Creating new ways for low income families to own their own home is critical to tackling Australia’s affordable housing crisis and to reduce the reliance on the Federal Government’s billion dollar rental subsidy program.
New research argues that a $20 million pilot program involving government, the private and community sectors could put 200 low income families in home ownership and unlock the equivalent of $140 million in value.
Such a pilot could involve low income families providing ‘sweat equity’, in which they would work alongside community and corporate volunteers to keep the cost of new house builds lower. It would also involve governments providing access to discounted land.
Struggling families are being forced to live in substandard and transitory accommodation – or even being left homeless – because of an estimated shortage of more than half a million (553,000) affordable properties.
The fact so many families are locked out of home ownership is being blamed for creating a massive intergenerational wealth gap in Australia.
Yet a new report by Equity Economics commissioned by Habitat for Humanity Australia reveals new approaches to support social home ownership, land release and reforms in planning and zoning could improve the prospect of home ownership for families on low incomes.
The report cites some successful affordable housing programs in Australian states as well as a US program that has run for more than a decade and enabled 28,000 low income families own their homes. It is estimated the US program returns $7 of impact for every $1 in government funding.
“We can make the dream of home ownership possible for poor families and we must if we want to give their children a safe, decent, place to live and ensure we close the growing poverty gap in our nation,” Habitat for Humanity chief executive, Martin Thomas, said.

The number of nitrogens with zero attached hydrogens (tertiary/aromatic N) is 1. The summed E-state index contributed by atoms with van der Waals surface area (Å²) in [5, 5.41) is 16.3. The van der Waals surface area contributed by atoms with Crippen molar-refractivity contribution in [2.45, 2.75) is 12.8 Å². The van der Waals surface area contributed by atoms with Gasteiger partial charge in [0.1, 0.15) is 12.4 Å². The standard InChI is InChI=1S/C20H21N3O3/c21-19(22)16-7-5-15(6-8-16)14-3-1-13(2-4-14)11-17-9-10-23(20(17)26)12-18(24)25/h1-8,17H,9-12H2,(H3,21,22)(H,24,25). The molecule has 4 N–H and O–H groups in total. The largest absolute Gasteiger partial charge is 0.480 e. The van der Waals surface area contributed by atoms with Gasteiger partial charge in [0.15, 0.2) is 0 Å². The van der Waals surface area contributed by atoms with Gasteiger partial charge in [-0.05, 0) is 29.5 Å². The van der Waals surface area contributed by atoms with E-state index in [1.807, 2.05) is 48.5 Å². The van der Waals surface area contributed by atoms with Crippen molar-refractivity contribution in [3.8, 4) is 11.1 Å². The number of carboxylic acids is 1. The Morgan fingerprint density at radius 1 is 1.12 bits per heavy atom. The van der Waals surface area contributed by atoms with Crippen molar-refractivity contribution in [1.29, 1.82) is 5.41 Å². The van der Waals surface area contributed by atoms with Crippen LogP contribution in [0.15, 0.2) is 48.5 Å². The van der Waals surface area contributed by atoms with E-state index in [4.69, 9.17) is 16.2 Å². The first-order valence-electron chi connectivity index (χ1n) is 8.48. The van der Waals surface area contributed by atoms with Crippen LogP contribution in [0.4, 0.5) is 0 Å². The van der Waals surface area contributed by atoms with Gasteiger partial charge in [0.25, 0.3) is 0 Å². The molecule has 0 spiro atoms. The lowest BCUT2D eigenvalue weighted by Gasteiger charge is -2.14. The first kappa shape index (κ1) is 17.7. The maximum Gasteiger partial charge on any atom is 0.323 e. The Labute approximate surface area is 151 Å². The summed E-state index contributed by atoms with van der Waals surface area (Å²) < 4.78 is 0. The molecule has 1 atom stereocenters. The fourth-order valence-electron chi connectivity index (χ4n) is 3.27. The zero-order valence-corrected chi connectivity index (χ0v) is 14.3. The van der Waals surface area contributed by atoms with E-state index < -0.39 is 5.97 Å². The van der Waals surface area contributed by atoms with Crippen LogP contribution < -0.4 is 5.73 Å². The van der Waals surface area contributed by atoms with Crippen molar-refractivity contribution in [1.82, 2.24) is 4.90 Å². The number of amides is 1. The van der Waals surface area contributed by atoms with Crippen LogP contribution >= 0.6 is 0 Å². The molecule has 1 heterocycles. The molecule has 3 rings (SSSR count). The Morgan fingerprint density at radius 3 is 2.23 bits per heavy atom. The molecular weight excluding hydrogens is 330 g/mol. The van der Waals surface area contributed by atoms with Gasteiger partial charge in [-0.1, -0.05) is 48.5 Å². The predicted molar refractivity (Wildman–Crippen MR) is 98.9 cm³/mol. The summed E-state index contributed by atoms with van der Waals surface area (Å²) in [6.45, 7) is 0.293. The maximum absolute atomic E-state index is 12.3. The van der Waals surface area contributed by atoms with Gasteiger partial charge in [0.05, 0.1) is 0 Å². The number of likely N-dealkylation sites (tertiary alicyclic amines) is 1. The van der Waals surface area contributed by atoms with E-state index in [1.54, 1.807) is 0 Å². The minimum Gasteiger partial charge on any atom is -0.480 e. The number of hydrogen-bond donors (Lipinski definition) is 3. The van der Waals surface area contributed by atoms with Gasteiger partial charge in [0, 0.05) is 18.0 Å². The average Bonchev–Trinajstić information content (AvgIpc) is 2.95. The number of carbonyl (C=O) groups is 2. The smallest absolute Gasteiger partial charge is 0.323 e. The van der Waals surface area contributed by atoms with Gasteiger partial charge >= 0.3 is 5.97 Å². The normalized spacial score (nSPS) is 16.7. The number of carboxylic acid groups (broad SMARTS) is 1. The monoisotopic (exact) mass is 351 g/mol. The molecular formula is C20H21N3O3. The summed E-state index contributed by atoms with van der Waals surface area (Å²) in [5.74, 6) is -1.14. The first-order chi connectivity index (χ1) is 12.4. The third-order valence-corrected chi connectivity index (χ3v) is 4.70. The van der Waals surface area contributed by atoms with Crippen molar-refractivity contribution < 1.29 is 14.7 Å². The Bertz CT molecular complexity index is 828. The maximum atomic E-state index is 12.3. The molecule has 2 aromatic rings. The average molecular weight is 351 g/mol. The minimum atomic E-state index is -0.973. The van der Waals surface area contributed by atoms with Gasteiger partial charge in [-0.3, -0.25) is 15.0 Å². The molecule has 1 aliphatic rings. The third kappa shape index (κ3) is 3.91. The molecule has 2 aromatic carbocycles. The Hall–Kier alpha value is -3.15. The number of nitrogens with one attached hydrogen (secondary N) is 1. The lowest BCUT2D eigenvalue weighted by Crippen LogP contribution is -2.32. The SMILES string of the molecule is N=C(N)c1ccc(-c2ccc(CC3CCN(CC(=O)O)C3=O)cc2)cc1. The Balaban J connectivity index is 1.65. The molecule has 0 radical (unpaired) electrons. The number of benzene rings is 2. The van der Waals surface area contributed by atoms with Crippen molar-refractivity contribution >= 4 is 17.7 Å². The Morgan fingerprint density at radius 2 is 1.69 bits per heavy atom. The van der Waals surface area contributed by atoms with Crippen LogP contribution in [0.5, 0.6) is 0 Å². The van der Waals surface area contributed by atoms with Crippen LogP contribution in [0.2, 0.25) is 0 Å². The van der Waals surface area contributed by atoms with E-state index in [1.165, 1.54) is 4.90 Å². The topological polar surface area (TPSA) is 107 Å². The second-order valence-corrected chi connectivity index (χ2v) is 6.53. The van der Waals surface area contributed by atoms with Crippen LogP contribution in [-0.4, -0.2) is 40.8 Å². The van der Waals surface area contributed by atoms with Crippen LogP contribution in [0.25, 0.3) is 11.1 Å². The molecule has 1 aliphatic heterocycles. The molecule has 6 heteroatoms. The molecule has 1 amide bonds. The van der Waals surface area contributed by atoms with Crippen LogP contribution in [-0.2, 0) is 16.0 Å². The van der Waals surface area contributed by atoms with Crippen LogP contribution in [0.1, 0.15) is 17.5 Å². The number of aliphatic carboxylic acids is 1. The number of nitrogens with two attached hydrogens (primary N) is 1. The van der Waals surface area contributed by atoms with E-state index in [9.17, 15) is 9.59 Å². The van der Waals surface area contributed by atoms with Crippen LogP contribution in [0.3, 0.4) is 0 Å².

“Home ownership has played an important role in wealth accumulation in Australia, but for low-income families home ownership has typically been well beyond their reach. This not only impacts on their financial situation today but also excludes next generations from the benefits that come with home ownership,” Equity Economics chief executive, Amanda Robbins, said.
The report – Rediscovering the Great Australian Dream – finds that while public housing is critical to the ‘immediate and growing demand’ for affordable housing, creating a better “social home ownership” model could also help tackle intergenerational poverty in Australia.
The report found that low to moderate income purchasers, buying in lower priced suburbs where amenities are available, could still support wealth generation but also delivered greater stability such as less moves and better work and education outcomes.
The report argues that to make social home ownership a reality in Australia reforms would be needed such as:
- The federal and state governments working together to contribute $20 million in funding over five years to pilot a social home ownership model.
- The expansion of government or privately funded ‘shared equity models’ in which low income earners are able to access a mortgage with the necessary supports.
- Enhancing the role of community volunteerism, the provision of discounted materials and the requirements of families to contribute ‘sweat equity’ into construction of new, low cost housing.
- The provision of discounted land or mandated land provision targeting low income housing.
- Public Private Partnerships to more efficiently redevelopment run-down housing stock and finance new stock through capitalisation.